MARY REICHARD, HOST: Coming up next on The World and Everything in It: The Monday Moneybeat.
NICK EICHER, HOST: Americans suffered record-setting job losses with the economy largely on lockdown because of the coronavirus threat. But in the month of May, record-setting job gains as the economy reopens.
Two-and-a-half million jobs came back. That’s a record number going back to 1948 when the government first started keeping track.
The job gains were broad among both goods-makers and service-providers: construction jobs went way up, as did education, health, and hospitality jobs.
But an indication of how far we have to go is this: the unemployment rate fell nearly two percentage points and yet sits above 13 percent, 13.3.
Financial analyst and adviser David Bahnsen joins us now. David, good morning.
DAVID BAHNSEN, GUEST: Good morning, Nick.
EICHER: Well, what a week. Let’s have a listen to White House economic adviser Larry Kudlow’s analogy on the jobs front.
KUDLOW: It was like a bad hurricane or a bad snowstorm. There’s a lot of heartache in that and there’s a lot of hardship in that, absolutely. But they’re sharp and fast and they recover fast. And we’re beginning to see this rapid recovery, which I believe will extend well into the third quarter and the fourth quarter.
Sharp and fast down, sharp and fast up. We’re seeing a rapid recovery—agree or disagree with Mr. Kudlow?
BAHNSEN: Oh, I definitely agree. And I’ve felt throughout this whole experience that the recovery was going to be rapid, it’s just that the questions around it were when that recovery could even start because the lockdown ended up lasting so much longer than initially had been anticipated.
And then the question will end up being: if you get a 90 percent recovery in some industries that have, let’s say, 30 percent margins, that’s a substantial recovery. But if you get a 95 percent recovery in something that has 3 percent margins, that’s not even good enough. And so it’s going to vary industry by industry.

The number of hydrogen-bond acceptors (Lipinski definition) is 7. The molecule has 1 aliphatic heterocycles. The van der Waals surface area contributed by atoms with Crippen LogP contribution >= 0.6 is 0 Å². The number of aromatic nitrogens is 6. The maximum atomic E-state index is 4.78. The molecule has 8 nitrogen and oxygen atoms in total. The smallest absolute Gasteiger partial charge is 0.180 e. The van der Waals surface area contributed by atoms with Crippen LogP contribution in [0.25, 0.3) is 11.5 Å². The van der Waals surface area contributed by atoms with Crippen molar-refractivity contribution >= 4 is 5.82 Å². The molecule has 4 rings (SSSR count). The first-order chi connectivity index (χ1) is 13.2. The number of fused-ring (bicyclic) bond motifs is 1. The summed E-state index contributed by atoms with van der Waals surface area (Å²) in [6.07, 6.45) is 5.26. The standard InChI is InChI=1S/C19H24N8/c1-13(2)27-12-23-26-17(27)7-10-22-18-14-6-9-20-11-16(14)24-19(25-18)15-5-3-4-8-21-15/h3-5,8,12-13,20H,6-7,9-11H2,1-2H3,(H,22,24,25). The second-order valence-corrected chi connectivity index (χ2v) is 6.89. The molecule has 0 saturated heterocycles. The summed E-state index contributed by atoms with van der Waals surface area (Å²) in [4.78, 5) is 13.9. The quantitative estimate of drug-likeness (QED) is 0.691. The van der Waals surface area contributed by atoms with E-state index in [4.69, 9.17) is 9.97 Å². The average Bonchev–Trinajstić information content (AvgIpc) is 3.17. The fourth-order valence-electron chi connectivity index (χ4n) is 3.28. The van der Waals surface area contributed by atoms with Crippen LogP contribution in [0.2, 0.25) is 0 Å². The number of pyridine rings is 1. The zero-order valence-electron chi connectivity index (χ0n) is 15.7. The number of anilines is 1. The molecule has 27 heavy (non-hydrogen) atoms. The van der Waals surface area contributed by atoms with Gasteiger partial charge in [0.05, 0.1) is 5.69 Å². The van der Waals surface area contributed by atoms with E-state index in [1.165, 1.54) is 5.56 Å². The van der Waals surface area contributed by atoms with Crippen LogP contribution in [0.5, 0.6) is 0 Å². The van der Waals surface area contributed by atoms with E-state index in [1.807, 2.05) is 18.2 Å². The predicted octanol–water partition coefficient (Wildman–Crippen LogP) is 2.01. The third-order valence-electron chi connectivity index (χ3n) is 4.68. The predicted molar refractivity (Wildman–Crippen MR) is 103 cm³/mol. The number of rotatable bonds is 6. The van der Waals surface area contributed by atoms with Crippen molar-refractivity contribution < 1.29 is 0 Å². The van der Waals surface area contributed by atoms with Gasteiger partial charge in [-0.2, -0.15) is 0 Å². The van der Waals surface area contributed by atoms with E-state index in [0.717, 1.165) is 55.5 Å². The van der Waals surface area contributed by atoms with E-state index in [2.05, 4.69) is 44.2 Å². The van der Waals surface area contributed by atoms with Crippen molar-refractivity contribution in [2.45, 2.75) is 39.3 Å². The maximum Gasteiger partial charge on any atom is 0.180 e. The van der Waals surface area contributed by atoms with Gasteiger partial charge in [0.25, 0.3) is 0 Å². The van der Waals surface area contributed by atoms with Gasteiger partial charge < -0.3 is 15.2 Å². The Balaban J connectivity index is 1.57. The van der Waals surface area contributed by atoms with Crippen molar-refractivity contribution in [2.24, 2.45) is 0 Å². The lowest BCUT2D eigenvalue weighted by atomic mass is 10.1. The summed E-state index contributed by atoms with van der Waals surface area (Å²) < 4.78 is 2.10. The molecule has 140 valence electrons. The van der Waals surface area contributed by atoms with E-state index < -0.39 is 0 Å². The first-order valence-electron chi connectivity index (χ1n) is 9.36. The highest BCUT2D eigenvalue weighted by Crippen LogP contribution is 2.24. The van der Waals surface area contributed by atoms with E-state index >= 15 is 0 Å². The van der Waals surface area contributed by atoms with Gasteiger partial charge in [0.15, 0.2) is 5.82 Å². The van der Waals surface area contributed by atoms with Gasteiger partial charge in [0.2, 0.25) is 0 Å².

But as far as the employment side, when you say 2-and-a-half million jobs coming back, that’s the accurate number. But you have to contrast it against an additional 8 million that they anticipated being lost. So, the net difference of what we got in the jobs data versus expectation was 10.5 million.
That is profound.
But it calls into question a whole lot of other economic data going forward that people have to say, wait a second, how much better could other things be than have been previously anticipated?
EICHER: Still, though, we’re 20 million jobs down. Recovery may be on, but we’re not back by any stretch.
BAHNSEN: Of course not. That’s right. Now, 13.3 percent unemployment rate in an absolute sense would be absolutely horrific. But these things are not measured that way.
They have to be measured by trajectory and by a relative comparison to where we were and where we thought we’d be and things of that nature.
The 1.5 million jobs—give or take—from bars and restaurants and the million or so in leisure hospitality, that is incredibly indicative of a very temporal and transitory situation.
Will you have hundreds of thousands of white-collar jobs that become permanent losses? Very possibly. But you’re not going to have millions. And so in a macroeconomic sense, the early indicators are that we’re going to be outperforming our negative expectations.